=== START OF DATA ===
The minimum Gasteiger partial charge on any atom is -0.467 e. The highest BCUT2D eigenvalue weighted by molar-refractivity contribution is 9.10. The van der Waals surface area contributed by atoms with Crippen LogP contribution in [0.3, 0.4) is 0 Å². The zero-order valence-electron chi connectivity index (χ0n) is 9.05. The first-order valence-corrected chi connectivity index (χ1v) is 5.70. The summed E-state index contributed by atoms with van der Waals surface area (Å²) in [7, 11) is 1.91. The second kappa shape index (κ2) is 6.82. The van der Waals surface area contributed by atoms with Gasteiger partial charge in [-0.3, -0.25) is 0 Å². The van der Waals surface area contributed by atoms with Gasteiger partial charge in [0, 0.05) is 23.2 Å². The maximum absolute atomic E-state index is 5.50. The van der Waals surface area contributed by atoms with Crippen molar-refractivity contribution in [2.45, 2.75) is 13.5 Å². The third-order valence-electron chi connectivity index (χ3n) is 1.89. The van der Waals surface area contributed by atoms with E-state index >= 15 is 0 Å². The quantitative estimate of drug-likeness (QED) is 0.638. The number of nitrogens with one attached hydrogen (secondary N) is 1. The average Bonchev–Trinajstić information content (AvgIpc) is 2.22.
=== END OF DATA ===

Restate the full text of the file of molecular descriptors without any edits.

The minimum Gasteiger partial charge on any atom is -0.467 e. The highest BCUT2D eigenvalue weighted by molar-refractivity contribution is 9.10. The van der Waals surface area contributed by atoms with Crippen LogP contribution in [0.3, 0.4) is 0 Å². The zero-order valence-electron chi connectivity index (χ0n) is 9.05. The first-order valence-corrected chi connectivity index (χ1v) is 5.70. The summed E-state index contributed by atoms with van der Waals surface area (Å²) in [7, 11) is 1.91. The second kappa shape index (κ2) is 6.82. The van der Waals surface area contributed by atoms with Gasteiger partial charge in [-0.3, -0.25) is 0 Å². The van der Waals surface area contributed by atoms with Gasteiger partial charge in [0, 0.05) is 23.2 Å². The maximum absolute atomic E-state index is 5.50. The van der Waals surface area contributed by atoms with Crippen molar-refractivity contribution in [2.45, 2.75) is 13.5 Å². The third-order valence-electron chi connectivity index (χ3n) is 1.89. The van der Waals surface area contributed by atoms with E-state index >= 15 is 0 Å². The quantitative estimate of drug-likeness (QED) is 0.638. The number of nitrogens with one attached hydrogen (secondary N) is 1. The average Bonchev–Trinajstić information content (AvgIpc) is 2.22.